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Impact of disease activity on health-related quality of life in systemic lupus erythematosus – a cross-sectional analysis of the Swiss Systemic Lupus Erythematosus Cohort Study (SSCS)

Overview of attention for article published in BMC Immunology, March 2017
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Title
Impact of disease activity on health-related quality of life in systemic lupus erythematosus – a cross-sectional analysis of the Swiss Systemic Lupus Erythematosus Cohort Study (SSCS)
Published in
BMC Immunology, March 2017
DOI 10.1186/s12865-017-0200-5
Pubmed ID
Authors

Benjamin Chaigne, Carlo Chizzolini, Thomas Perneger, Marten Trendelenburg, Uyen Huynh-Do, Eric Dayer, Thomas Stoll, Johannes von Kempis, Camillo Ribi

Abstract

To assess the impact of disease activity on health-related quality of life (HRQoL) in systemic lupus erythematosus (SLE). Cross-sectional study of patients included in the Swiss SLE Cohort Study between April 2007 and June 2014. HRQoL outcomes were based on the Medical Outcome Study Short Form 36 (SF-36). Disease activity was assessed by the SLE Disease Activity Index score with the Safety of Estrogens in SLE National Assessment modification (SELENA-SLEDAI) and by the physican's global assessment (PGA). Of the 252 patients included, 207 (82%) were women. Median [interquartile range (IQR)] age was 43 [32-57] years. SLE was active in 125 patients (49.6%). Median [IQR] mental component summary (MCS) in active vs inactive SLE was 40.0 [30.2-51.0] compared to 47.3 [39.2-52.8] (p < 0.01) and median [IQR] physical component summary (PCS) 43.7 [37.0-52.8] compared to 49.1 [38.4-55.6], respectively (p < 0.05). Increase in SELENA-SLEDAI or increase in PGA were negatively correlated with PCS and/or MCS. After adjusting for gender, age and disease duration, disease activity impacted on both PCS and MCS and all subscales except general health. Active lupus nephritis and musculoskeletal involvement were associated with physical limitations and emotional problems, increased bodily pain and poor social functioning. Low complement and/or presence of anti-dsDNA antibodies were associated with increased fatigue and reduced mental health. In patients with SLE, HRQoL is reduced in those with active disease. Impact of disease activity on HRQoL dimensions depends on SELENA-SLEDAI system components.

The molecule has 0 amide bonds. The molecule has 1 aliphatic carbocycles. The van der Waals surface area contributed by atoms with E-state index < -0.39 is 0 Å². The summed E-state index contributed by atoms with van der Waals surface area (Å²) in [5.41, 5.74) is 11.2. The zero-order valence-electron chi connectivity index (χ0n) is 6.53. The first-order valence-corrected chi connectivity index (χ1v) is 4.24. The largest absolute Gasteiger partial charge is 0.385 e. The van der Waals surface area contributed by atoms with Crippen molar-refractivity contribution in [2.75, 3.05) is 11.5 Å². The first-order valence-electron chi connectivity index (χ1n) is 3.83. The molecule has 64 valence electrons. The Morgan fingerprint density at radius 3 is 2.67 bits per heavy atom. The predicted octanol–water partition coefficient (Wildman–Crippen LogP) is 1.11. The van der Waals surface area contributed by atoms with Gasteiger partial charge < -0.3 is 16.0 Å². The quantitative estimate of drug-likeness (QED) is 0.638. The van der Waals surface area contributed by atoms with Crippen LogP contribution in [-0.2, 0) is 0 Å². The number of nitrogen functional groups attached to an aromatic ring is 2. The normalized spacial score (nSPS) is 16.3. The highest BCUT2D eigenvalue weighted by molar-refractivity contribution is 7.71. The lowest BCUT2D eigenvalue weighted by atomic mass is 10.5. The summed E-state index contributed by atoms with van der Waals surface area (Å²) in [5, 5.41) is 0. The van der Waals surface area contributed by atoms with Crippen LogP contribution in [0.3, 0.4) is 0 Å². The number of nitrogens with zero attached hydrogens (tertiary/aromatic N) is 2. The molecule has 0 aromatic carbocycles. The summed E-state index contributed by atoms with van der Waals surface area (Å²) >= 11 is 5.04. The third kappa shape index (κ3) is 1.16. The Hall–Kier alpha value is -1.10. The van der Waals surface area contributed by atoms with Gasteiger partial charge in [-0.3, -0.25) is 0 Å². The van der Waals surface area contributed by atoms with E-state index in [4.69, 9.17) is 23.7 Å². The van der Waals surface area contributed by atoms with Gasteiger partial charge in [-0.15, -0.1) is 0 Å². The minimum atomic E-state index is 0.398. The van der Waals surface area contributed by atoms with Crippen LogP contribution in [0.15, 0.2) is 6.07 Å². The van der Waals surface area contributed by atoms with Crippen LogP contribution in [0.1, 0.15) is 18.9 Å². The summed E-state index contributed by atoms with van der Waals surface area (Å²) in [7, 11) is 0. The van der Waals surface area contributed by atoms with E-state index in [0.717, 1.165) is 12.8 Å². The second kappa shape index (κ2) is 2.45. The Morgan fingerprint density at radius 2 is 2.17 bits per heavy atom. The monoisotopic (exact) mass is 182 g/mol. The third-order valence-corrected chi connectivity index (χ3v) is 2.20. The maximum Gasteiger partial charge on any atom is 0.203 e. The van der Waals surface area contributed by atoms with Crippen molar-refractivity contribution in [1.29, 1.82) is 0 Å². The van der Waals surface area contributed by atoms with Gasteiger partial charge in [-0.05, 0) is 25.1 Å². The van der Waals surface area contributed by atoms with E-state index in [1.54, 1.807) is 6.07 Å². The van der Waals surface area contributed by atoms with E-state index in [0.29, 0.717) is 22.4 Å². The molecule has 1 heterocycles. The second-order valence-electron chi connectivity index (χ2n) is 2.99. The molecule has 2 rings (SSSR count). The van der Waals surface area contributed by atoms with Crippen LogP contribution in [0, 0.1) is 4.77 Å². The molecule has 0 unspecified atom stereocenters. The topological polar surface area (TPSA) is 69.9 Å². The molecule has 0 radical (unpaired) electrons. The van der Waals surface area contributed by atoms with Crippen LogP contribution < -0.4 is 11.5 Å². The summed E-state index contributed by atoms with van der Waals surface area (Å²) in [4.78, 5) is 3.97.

Twitter Demographics

The data shown below were collected from the profile of 1 tweeter who shared this research output. Click here to find out more about how the information was compiled.

Mendeley readers

The data shown below were compiled from readership statistics for 55 Mendeley readers of this research output. Click here to see the associated Mendeley record.

Geographical breakdown

Country Count As %
Unknown 55 100%

Demographic breakdown

Readers by professional status Count As %
Student > Doctoral Student 11 20%
Student > Master 9 16%
Researcher 8 15%
Student > Bachelor 5 9%
Student > Postgraduate 4 7%
Other 11 20%
Unknown 7 13%
Readers by discipline Count As %
Medicine and Dentistry 35 64%
Economics, Econometrics and Finance 2 4%
Immunology and Microbiology 1 2%
Mathematics 1 2%
Nursing and Health Professions 1 2%
Other 6 11%
Unknown 9 16%

Attention Score in Context

This research output has an Altmetric Attention Score of 1. This is our high-level measure of the quality and quantity of online attention that it has received. This Attention Score, as well as the ranking and number of research outputs shown below, was calculated when the research output was last mentioned on 10 May 2017.
All research outputs
#7,547,940
of 9,792,785 outputs
Outputs from BMC Immunology
#258
of 351 outputs
Outputs of similar age
#188,737
of 261,520 outputs
Outputs of similar age from BMC Immunology
#11
of 13 outputs
Altmetric has tracked 9,792,785 research outputs across all sources so far. This one is in the 13th percentile – i.e., 13% of other outputs scored the same or lower than it.
So far Altmetric has tracked 351 research outputs from this source. They receive a mean Attention Score of 3.1. This one is in the 13th percentile – i.e., 13% of its peers scored the same or lower than it.
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We're also able to compare this research output to 13 others from the same source and published within six weeks on either side of this one. This one is in the 1st percentile – i.e., 1% of its contemporaries scored the same or lower than it.